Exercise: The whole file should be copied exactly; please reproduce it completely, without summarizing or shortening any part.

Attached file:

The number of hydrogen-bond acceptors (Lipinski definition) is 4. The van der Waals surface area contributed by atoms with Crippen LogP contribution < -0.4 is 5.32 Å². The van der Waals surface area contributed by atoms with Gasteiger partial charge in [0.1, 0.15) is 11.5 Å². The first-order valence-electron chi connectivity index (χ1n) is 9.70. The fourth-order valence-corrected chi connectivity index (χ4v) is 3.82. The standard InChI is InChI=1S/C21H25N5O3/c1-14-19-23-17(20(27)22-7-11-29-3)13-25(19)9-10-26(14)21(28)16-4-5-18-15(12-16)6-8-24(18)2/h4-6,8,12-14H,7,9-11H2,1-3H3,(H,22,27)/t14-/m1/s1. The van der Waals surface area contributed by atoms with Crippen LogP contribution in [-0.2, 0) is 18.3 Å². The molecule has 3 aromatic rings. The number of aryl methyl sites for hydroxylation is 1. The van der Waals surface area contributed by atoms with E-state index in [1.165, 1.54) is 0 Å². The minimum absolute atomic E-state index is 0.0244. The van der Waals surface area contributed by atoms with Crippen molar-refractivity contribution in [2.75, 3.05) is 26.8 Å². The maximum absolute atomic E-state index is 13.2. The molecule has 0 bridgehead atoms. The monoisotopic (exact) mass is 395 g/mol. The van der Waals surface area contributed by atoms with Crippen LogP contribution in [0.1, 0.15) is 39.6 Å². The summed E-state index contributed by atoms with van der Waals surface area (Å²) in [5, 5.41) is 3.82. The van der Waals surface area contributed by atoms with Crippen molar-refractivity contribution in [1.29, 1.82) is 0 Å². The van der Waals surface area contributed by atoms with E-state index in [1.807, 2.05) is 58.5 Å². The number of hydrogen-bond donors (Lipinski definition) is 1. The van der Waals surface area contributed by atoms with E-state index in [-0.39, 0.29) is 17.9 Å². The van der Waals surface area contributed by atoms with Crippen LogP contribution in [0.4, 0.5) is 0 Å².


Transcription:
The number of hydrogen-bond acceptors (Lipinski definition) is 4. The van der Waals surface area contributed by atoms with Crippen LogP contribution < -0.4 is 5.32 Å². The van der Waals surface area contributed by atoms with Gasteiger partial charge in [0.1, 0.15) is 11.5 Å². The first-order valence-electron chi connectivity index (χ1n) is 9.70. The fourth-order valence-corrected chi connectivity index (χ4v) is 3.82. The standard InChI is InChI=1S/C21H25N5O3/c1-14-19-23-17(20(27)22-7-11-29-3)13-25(19)9-10-26(14)21(28)16-4-5-18-15(12-16)6-8-24(18)2/h4-6,8,12-14H,7,9-11H2,1-3H3,(H,22,27)/t14-/m1/s1. The van der Waals surface area contributed by atoms with Crippen LogP contribution in [-0.2, 0) is 18.3 Å². The molecule has 3 aromatic rings. The number of aryl methyl sites for hydroxylation is 1. The van der Waals surface area contributed by atoms with E-state index in [1.165, 1.54) is 0 Å². The minimum absolute atomic E-state index is 0.0244. The van der Waals surface area contributed by atoms with Crippen molar-refractivity contribution in [2.75, 3.05) is 26.8 Å². The maximum absolute atomic E-state index is 13.2. The molecule has 0 bridgehead atoms. The monoisotopic (exact) mass is 395 g/mol. The van der Waals surface area contributed by atoms with Crippen LogP contribution in [0.1, 0.15) is 39.6 Å². The summed E-state index contributed by atoms with van der Waals surface area (Å²) in [5, 5.41) is 3.82. The van der Waals surface area contributed by atoms with Crippen molar-refractivity contribution in [1.29, 1.82) is 0 Å². The van der Waals surface area contributed by atoms with E-state index in [1.807, 2.05) is 58.5 Å². The number of hydrogen-bond donors (Lipinski definition) is 1. The van der Waals surface area contributed by atoms with E-state index in [-0.39, 0.29) is 17.9 Å². The van der Waals surface area contributed by atoms with Crippen LogP contribution in [0.4, 0.5) is 0 Å².